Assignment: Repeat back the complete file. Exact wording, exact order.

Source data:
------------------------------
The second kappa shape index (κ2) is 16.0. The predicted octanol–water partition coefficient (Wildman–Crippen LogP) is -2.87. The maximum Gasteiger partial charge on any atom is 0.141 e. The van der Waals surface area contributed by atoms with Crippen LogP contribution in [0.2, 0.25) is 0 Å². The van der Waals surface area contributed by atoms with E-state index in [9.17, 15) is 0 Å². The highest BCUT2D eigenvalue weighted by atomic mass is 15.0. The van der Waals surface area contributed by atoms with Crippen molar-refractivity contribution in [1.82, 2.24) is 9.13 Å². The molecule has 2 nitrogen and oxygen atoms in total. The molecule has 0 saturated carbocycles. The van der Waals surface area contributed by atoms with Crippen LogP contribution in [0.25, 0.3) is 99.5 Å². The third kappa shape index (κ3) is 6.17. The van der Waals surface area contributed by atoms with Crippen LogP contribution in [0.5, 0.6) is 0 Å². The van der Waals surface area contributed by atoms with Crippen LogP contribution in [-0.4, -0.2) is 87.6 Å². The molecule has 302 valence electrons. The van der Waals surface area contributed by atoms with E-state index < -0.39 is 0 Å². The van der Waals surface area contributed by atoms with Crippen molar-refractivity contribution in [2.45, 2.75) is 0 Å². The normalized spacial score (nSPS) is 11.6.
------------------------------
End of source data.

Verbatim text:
The second kappa shape index (κ2) is 16.0. The predicted octanol–water partition coefficient (Wildman–Crippen LogP) is -2.87. The maximum Gasteiger partial charge on any atom is 0.141 e. The van der Waals surface area contributed by atoms with Crippen LogP contribution in [0.2, 0.25) is 0 Å². The van der Waals surface area contributed by atoms with E-state index in [9.17, 15) is 0 Å². The highest BCUT2D eigenvalue weighted by atomic mass is 15.0. The van der Waals surface area contributed by atoms with Crippen molar-refractivity contribution in [1.82, 2.24) is 9.13 Å². The molecule has 2 nitrogen and oxygen atoms in total. The molecule has 0 saturated carbocycles. The van der Waals surface area contributed by atoms with Crippen LogP contribution in [0.25, 0.3) is 99.5 Å². The third kappa shape index (κ3) is 6.17. The van der Waals surface area contributed by atoms with Crippen LogP contribution in [0.5, 0.6) is 0 Å². The van der Waals surface area contributed by atoms with Crippen LogP contribution in [-0.4, -0.2) is 87.6 Å². The molecule has 302 valence electrons. The van der Waals surface area contributed by atoms with E-state index < -0.39 is 0 Å². The van der Waals surface area contributed by atoms with Crippen molar-refractivity contribution in [2.45, 2.75) is 0 Å². The normalized spacial score (nSPS) is 11.6.